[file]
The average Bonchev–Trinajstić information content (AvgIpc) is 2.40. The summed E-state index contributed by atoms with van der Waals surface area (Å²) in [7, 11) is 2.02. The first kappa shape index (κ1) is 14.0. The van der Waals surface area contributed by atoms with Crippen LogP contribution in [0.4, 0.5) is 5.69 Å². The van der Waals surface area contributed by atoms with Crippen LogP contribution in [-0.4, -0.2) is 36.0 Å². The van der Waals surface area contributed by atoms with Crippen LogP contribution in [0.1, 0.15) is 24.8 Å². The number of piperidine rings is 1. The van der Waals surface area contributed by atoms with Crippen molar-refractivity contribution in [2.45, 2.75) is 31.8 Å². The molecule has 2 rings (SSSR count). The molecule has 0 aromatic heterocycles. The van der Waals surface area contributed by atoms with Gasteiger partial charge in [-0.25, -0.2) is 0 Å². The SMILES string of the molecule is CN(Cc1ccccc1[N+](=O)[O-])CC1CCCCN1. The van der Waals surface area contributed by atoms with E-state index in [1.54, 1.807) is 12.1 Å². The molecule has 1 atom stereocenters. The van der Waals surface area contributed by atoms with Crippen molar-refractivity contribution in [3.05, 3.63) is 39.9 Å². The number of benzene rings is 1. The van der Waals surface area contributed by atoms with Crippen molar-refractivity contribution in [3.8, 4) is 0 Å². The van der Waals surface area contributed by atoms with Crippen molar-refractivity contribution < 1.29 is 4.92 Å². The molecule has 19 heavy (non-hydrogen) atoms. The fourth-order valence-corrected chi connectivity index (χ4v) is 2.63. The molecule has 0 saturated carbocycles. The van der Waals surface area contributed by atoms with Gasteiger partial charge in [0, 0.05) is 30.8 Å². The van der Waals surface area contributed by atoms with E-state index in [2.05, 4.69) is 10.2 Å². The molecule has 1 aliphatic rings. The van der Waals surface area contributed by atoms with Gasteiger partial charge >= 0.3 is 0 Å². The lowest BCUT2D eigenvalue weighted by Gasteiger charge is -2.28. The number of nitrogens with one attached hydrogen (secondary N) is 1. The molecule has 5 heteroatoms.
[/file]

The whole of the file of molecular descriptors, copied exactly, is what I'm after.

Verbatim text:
The average Bonchev–Trinajstić information content (AvgIpc) is 2.40. The summed E-state index contributed by atoms with van der Waals surface area (Å²) in [7, 11) is 2.02. The first kappa shape index (κ1) is 14.0. The van der Waals surface area contributed by atoms with Crippen LogP contribution in [0.4, 0.5) is 5.69 Å². The van der Waals surface area contributed by atoms with Crippen LogP contribution in [-0.4, -0.2) is 36.0 Å². The van der Waals surface area contributed by atoms with Crippen LogP contribution in [0.1, 0.15) is 24.8 Å². The number of piperidine rings is 1. The van der Waals surface area contributed by atoms with Crippen molar-refractivity contribution in [2.45, 2.75) is 31.8 Å². The molecule has 2 rings (SSSR count). The molecule has 0 aromatic heterocycles. The van der Waals surface area contributed by atoms with Gasteiger partial charge in [-0.25, -0.2) is 0 Å². The SMILES string of the molecule is CN(Cc1ccccc1[N+](=O)[O-])CC1CCCCN1. The van der Waals surface area contributed by atoms with E-state index in [1.54, 1.807) is 12.1 Å². The molecule has 1 atom stereocenters. The van der Waals surface area contributed by atoms with Crippen molar-refractivity contribution in [3.05, 3.63) is 39.9 Å². The number of benzene rings is 1. The van der Waals surface area contributed by atoms with Crippen molar-refractivity contribution in [3.8, 4) is 0 Å². The van der Waals surface area contributed by atoms with Crippen molar-refractivity contribution < 1.29 is 4.92 Å². The molecule has 19 heavy (non-hydrogen) atoms. The fourth-order valence-corrected chi connectivity index (χ4v) is 2.63. The molecule has 0 saturated carbocycles. The van der Waals surface area contributed by atoms with Gasteiger partial charge in [0, 0.05) is 30.8 Å². The van der Waals surface area contributed by atoms with E-state index in [2.05, 4.69) is 10.2 Å². The molecule has 1 aliphatic rings. The van der Waals surface area contributed by atoms with Gasteiger partial charge >= 0.3 is 0 Å². The lowest BCUT2D eigenvalue weighted by Gasteiger charge is -2.28. The number of nitrogens with one attached hydrogen (secondary N) is 1. The molecule has 5 heteroatoms.